After much discussion, the Patrick County Board of Supervisors unanimously voted to eliminate the Broadband Committee at its reorganizational meeting on January 8.
The minutes from the committee’s first meeting are dated Jan. 8, 2019.
“In the beginning, they did a lot,” Brandon Simmons said of the committee. “They achieved a lot by getting awareness and getting things rolling with broadband in Patrick County. They did a great job.”
Committee members Roger Hayden, John Pendleton, David Stanley, Charles Vivier, Steve Terry – who served as chairman, and W. Brad Davis, worked to find funding and identify ways to provide broadband After the committee’s success last year – it helped to secure funding for projects with providers RiverStreet Networks (RSN) and Charter-Spectrum, in partnership with Appalachian Power (APCo) – Simmons, who was selected as board chairman at the meeting, asked for input from County Administrator Beth Simms about the committee’s current role.
“It’s my understanding that the broadband stuff is pretty much through West Piedmont Planning District now, and everything is kind of on paper. Moving forward, we meet with” the planning district and contractors monthly, Simms said of the meetings that serve as progress reports on the projects.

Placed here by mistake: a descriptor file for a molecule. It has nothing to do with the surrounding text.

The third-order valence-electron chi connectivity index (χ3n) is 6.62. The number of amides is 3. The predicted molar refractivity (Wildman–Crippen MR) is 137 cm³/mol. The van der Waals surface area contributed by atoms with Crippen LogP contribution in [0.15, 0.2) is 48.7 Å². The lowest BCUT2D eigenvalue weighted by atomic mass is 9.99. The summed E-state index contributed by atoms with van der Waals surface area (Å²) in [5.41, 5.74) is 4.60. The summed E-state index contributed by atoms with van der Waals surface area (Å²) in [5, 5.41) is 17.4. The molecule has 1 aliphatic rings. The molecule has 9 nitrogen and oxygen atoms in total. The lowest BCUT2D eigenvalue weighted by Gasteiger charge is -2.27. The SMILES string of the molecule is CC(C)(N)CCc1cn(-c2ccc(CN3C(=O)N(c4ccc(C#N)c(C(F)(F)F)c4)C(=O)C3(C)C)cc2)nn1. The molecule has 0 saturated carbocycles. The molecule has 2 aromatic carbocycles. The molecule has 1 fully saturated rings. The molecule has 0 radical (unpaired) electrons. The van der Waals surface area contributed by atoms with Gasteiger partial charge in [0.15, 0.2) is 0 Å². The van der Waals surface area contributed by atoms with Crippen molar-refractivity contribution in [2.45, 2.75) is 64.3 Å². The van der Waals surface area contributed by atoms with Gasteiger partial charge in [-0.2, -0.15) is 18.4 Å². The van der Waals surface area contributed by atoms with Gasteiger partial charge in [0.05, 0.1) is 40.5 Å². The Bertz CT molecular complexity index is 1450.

“There’s not really any additional work that we foresee” for the committee, Simms said. She also had discussed the issue with West Piedmont, and learned “there is no role for the committee at this time.”
But, she noted, that “doesn’t mean it couldn’t come back up … say something doesn’t happen, or we need to apply for more funding or something. “Currently, it seems that all of the boxes have been checked on broadband, it’s just the work being done by the contractors, the internet services providers, and all of them.”
After learning of the board’s action, Davis wrote an email to several committee members: “All – it was a real pleasure working with you all on this critically important Patrick County initiative. The ball was moved further down the field than it would have been without the committee’s efforts, particularly those heroic efforts of our Chairman!”
“I’ll echo what Brad has written,” Vivier wrote. “Stop and think about all the transitions and developments since the Committee was formed: EDA directors, liaison Supervisors, other Supervisors, County Administrators, WPDPC, Richmond, and the big ones, namely the ‘money coming down the pike,’ and all the players (providers) that came out of the woodwork.”
Vivier added that Terry “tried to stay on top of all this even after” a serious health issue. “His efforts were always underlined with the question ‘Hey, WHATSUP?’”
Vivier wonders whether the board “did what’s best by starting with the committee but NOT transitioning to a new and permanent department. Broadband is a utility,” he wrote, “and a service like other communications and multimedia.